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Panorama DossierCompetencies of Veterinary Services in international trade: analysis and tailored training

Dossier Posted on 2021-12-20 15:10:30

Competencies of Veterinary Services in international trade: analysis and tailored training

Authors

Karen Bucher(1), Francisco D’Alessio(1) & Nadège Leboucq(2)

(1) Standards Department, World Organisation for Animal Health (OIE).
(2) Secretariat of the OIE Training Platform, World Organisation for Animal Health (OIE).

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An opportunity to create linkages between the World Organisation for Animal Health (OIE) international standards, the OIE PVS Pathway, the OIE Observatory and the OIE Training Platform was explored in the 2020 OIE Technical Item: ‘Required competencies of Veterinary Services in the context of international trade: opportunities and challenges’ [1].

A wide range of competencies is needed for safe trade

OIE standards provide recommendations to improve animal health and welfare worldwide and to achieve safe trade. In conjunction with the principles of the World Trade Organization Agreement on the Application of Sanitary and Phytosanitary Measures (SPS Agreement) recognises, the OIE standards provide the framework to avoid unjustified animal health barriers in the area of international trade.

Through a deep analysis of the existing OIE standards and the role of the WTO, the OIE has developed a comprehensive description of the role of Veterinary Services (VS) in achieving safe trade. This description (summarised here) was used to analyse the implementation of the OIE standards by OIE Members and identify their needs when it comes to competencies.

The results revealed a complex matrix that requires competencies of a technical, institutional, political, legal and collaborative nature. It covers topics that may be more pertinent to other aspects of the Veterinary Services’ role, such as the ability to establish a national animal health surveillance programme. It also requires the Veterinary Services workforce to acquire knowledge and experience in a wide variety of arenas, such as the ‘soft skills’ needed to liaise with trading partners during trade negotiations.

A set of 20 Critical Competencies, included in the PVS Pathway, were considered to be directly related to the role of Veterinary Services in international trade.

How to reinforce Members’ trade competencies

A comprehensive capacity-building programme should be developed to respond to this complex set of requirements and the OIE has embraced this important work as part of the reform of its training system. Of the 15 Competence Packages that make up the OIE’s Competency-Based Training Framework (under development), one is entirely dedicated to trade and will consist of more than 30 electronic modules, depending on available funding. These e-modules are intended to cover Section 5 of the OIE Terrestrial and Aquatic Animal Health Codes fully [2, 3], and to provide a training solution for all Members with a low level of advancement in the trade-related Critical Competencies of the OIE PVS evaluation tool, through national customised online training.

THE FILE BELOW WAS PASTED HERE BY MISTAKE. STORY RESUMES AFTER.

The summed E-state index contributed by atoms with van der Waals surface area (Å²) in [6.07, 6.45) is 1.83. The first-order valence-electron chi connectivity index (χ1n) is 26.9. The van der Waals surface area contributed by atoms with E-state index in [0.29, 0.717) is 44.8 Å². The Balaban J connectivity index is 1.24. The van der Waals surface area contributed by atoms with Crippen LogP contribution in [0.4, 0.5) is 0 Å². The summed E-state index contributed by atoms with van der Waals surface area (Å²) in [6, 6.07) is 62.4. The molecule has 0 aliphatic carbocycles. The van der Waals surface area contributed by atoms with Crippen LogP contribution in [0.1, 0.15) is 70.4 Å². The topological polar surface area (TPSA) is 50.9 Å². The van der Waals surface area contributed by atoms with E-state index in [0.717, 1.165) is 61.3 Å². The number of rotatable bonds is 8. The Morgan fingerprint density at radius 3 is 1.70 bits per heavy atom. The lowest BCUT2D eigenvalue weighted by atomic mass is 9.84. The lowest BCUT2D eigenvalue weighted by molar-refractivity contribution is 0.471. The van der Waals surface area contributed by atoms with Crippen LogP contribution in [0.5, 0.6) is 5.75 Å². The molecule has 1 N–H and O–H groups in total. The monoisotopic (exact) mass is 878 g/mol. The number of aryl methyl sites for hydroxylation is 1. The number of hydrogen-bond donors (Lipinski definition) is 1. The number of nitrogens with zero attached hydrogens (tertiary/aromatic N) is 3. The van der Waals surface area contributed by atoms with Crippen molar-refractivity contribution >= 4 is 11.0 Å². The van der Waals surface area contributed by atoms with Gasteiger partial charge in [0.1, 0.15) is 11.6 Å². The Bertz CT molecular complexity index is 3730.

OIE initiatives for fit-for-purpose training

Thanks to the OIE Observatory, the OIE can now carry out in-depth learning needs assessments from multiple sources of information, such as the PVS Pathway, the World Animal Health Information System (WAHIS), Members’ official disease status, WTO databases, etc.

The Observatory monitors the implementation of OIE standards and classifies the challenges faced by Members into three categories:

  • legislation and enforcement
  • interaction with stakeholders
  • technical capacity.

This information will be translated into blended regional training (i.e. combining face-to-face teaching with online instruction) or, where appropriate, into training by country type, determined by that country’s level of market access. The continued dialogue between the Observatory and the Training Platform will increase the competencies of Veterinary Services in trade. In addition, it will contribute towards better defining the conditions for safe trade between countries, and help to ensure better compliance with the principles of the SPS Agreement and the OIE’s international standards.

You may also be interested in the following article included in this issue of Panorama:
https://doi.org/10.20506/bull.2021.2.3284

References

  1. World Organisation for Animal Health (OIE) (2020). – Required competencies of Veterinary Services in the context of international trade: opportunities and challenges.
  2. World Organisation for Animal Health (OIE) (2021). – Section 5. Trade measures, import/export procedures and veterinary certification. In Terrestrial Animal Health Code.
  3. World Organisation for Animal Health (OIE) (2021). – Section 5. Trade measures, importation/exportation procedures and health certification. In Aquatic Animal Health Code.

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  • Shining a light on laboratory sustainability

    Links to the PVS Pathway and the OIE Observatory